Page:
President Johnson: --that if you just take a simple thing and repeat it often enough, even if it wasn't true, why, people accept it. Well, now, this is true, and if you can find the worst condition that you run into in Alabama, Mississippi, or Louisiana, or South Carolina, where--well, I think one of the worst I ever heard of is the president of the school at Tuskegee or the head of the government department there or something being denied the right to a cast a vote. And if you just take that one illustration and get it on radio and get it on television and get it in the pulpits, get it in the meetings, get it every place you can, pretty soon the fellow that didn't do anything but follow--drive a tractor, he's say, "Well, that's not right. That's not fair."My grandfather was a farmer, a fellow driving a tractor, and here's something that he wrote as part of a family history in October 1967:
I am greatly concerned about the future of our country right now. We have had labor problems off and on ever since the coal miners struck during World War II under John L. Lewis (that's a story in itself). They keep striking for more wages and more services, etc. so labor has gotten so high that things we have to buy are so high and it makes a hardship on everyone.I suppose some explanation is needed lest a contemporary reader get the wrong idea about my grandfather. He grew up and lived his entire life in a rural farming community in Southwest Iowa. Negro was the politically correct term in 1967, it seems odd to read it today. He had an African-American (to use today's politically correct term) friend from his high school class that he stayed in touch with through the years. He always said his friend didn't know he was black until he joined the army. That was in the 1930s.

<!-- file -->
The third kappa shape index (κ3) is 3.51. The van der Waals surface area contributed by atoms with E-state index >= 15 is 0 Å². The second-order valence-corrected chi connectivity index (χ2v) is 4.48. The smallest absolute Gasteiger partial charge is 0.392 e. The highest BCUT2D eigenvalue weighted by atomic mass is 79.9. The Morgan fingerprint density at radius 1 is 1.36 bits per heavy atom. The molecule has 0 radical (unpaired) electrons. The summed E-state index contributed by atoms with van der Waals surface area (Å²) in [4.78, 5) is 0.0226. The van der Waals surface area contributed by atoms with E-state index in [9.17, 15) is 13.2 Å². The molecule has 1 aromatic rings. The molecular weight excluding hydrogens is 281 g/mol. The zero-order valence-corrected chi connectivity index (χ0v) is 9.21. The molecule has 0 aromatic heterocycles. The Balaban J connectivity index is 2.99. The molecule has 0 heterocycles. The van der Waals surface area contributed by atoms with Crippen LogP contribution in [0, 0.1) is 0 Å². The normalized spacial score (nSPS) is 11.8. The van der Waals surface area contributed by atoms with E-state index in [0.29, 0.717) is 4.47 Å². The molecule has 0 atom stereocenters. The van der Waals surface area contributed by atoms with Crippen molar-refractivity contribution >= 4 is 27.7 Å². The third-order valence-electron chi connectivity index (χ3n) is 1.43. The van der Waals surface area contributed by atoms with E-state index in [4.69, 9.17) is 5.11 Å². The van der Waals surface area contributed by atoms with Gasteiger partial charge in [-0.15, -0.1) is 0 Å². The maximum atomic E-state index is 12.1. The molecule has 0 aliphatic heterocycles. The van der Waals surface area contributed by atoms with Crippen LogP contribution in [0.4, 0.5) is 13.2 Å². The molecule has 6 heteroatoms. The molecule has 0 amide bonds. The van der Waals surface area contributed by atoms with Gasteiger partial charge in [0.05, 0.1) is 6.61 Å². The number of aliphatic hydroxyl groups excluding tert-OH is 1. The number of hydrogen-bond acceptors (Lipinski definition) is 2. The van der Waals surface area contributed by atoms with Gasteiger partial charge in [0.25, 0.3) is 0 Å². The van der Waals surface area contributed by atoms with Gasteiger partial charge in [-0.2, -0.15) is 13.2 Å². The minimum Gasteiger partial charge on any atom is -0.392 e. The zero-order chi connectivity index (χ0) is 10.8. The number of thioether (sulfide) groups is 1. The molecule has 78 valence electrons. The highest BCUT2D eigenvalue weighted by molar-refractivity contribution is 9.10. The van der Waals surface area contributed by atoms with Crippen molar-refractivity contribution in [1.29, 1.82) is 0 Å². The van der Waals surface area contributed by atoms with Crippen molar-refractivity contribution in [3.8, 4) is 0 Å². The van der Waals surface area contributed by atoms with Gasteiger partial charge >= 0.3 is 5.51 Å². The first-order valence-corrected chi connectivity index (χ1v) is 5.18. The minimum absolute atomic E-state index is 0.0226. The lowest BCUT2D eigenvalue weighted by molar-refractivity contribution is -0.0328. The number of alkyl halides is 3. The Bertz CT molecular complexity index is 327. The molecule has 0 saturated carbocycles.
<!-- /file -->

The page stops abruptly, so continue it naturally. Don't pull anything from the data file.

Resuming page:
Then the negroes are a terrific problem. 100 years after they were supposedly freed from slavery, they are still slaves in many ways. They have organized and are demanding equal rights. Of course people say that they have equal rights and in many cases they do - but in many cases they do not. As of this moment there are uprisings nearly every day and I'm afraid it may get worse before it gets better. During the last two years there have been two extremely large negro riots - one in Los Angeles and one in Detroit where many stores were burned and looted.
At present we are having an undeclared war in Viet Nam. 46% of the people in the United States are against it (according to the polls) and there are many Freedom Marches against the war - especially in colleges and the college kids will be our leaders in about 20 years. The students in the colleges do not want to abide with college rules. Their thinking is that they are adults and if they were on a job there would not be rules as far as their personal lives are concerned. In other words, our nation seems terribly at unrest now. I really think part of it is that we have had quite a bit of prosperity. Some say it is Communists working. At any rate it is serious.
Grandpa's use of the word "uprisings" gives more dignity to what was happening in the 1960s than "riots". You can see that he was conflicted. He did hope that things would get better. A daughter-in-law's (my mother) family was from Detroit. A niece's husband was in the FBI and sent to Watts during the Los Angeles riots to gather intelligence. He has always said the informers reported the root cause was price-gouging by merchants, which may very well have been a symptom of the hardship of high prices my grandfather talks about. One problem leads to another.
What has our country has done on these problems in the last 50 years? Not as much as we would like to think. On the labor cost problem, we outsourced a great many of our big factories to other countries and now you can get the cheap goods and not just at Walmart. Attempts to reign in the college kids continue, now under the fighting rape culture banner. It was 25 years from 1967 until the 1960s college student Bill Clinton became our country's leader, 40 years until Barack Obama.